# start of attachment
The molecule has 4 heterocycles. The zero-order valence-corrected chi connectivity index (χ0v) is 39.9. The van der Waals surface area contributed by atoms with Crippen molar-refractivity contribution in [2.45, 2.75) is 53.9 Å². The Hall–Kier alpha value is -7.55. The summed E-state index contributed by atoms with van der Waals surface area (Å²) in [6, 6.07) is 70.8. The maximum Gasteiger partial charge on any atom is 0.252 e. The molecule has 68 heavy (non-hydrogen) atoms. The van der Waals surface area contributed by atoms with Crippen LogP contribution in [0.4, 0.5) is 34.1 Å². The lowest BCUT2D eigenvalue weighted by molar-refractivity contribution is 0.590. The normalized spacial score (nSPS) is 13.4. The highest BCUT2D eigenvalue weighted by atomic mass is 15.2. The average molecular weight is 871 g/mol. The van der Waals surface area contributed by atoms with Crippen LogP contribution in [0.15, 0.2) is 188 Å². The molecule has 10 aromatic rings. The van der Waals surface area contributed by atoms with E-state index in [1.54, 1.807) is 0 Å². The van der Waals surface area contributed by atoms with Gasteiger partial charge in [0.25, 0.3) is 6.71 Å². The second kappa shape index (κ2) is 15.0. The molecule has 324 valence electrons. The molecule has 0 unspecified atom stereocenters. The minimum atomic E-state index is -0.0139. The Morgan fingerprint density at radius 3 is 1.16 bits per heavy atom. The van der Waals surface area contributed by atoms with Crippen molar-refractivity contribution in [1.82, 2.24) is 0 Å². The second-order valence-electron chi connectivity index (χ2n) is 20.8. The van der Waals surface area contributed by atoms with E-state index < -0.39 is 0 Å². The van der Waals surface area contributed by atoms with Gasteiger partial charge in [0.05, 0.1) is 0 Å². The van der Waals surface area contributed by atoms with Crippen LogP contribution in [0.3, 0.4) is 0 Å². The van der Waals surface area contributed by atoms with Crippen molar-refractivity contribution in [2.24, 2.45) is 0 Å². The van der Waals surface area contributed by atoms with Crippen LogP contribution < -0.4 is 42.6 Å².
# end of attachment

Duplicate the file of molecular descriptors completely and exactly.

The molecule has 4 heterocycles. The zero-order valence-corrected chi connectivity index (χ0v) is 39.9. The van der Waals surface area contributed by atoms with Crippen molar-refractivity contribution in [2.45, 2.75) is 53.9 Å². The Hall–Kier alpha value is -7.55. The summed E-state index contributed by atoms with van der Waals surface area (Å²) in [6, 6.07) is 70.8. The maximum Gasteiger partial charge on any atom is 0.252 e. The molecule has 68 heavy (non-hydrogen) atoms. The van der Waals surface area contributed by atoms with Crippen LogP contribution in [0.4, 0.5) is 34.1 Å². The lowest BCUT2D eigenvalue weighted by molar-refractivity contribution is 0.590. The normalized spacial score (nSPS) is 13.4. The highest BCUT2D eigenvalue weighted by atomic mass is 15.2. The average molecular weight is 871 g/mol. The van der Waals surface area contributed by atoms with Crippen LogP contribution in [0.15, 0.2) is 188 Å². The molecule has 10 aromatic rings. The van der Waals surface area contributed by atoms with E-state index in [1.54, 1.807) is 0 Å². The van der Waals surface area contributed by atoms with Gasteiger partial charge in [0.25, 0.3) is 6.71 Å². The second kappa shape index (κ2) is 15.0. The molecule has 324 valence electrons. The molecule has 0 unspecified atom stereocenters. The minimum atomic E-state index is -0.0139. The Morgan fingerprint density at radius 3 is 1.16 bits per heavy atom. The van der Waals surface area contributed by atoms with Crippen molar-refractivity contribution in [1.82, 2.24) is 0 Å². The second-order valence-electron chi connectivity index (χ2n) is 20.8. The van der Waals surface area contributed by atoms with E-state index < -0.39 is 0 Å². The van der Waals surface area contributed by atoms with Gasteiger partial charge in [0.05, 0.1) is 0 Å². The van der Waals surface area contributed by atoms with Crippen LogP contribution in [0.3, 0.4) is 0 Å². The van der Waals surface area contributed by atoms with Crippen molar-refractivity contribution in [2.24, 2.45) is 0 Å². The van der Waals surface area contributed by atoms with Crippen LogP contribution < -0.4 is 42.6 Å².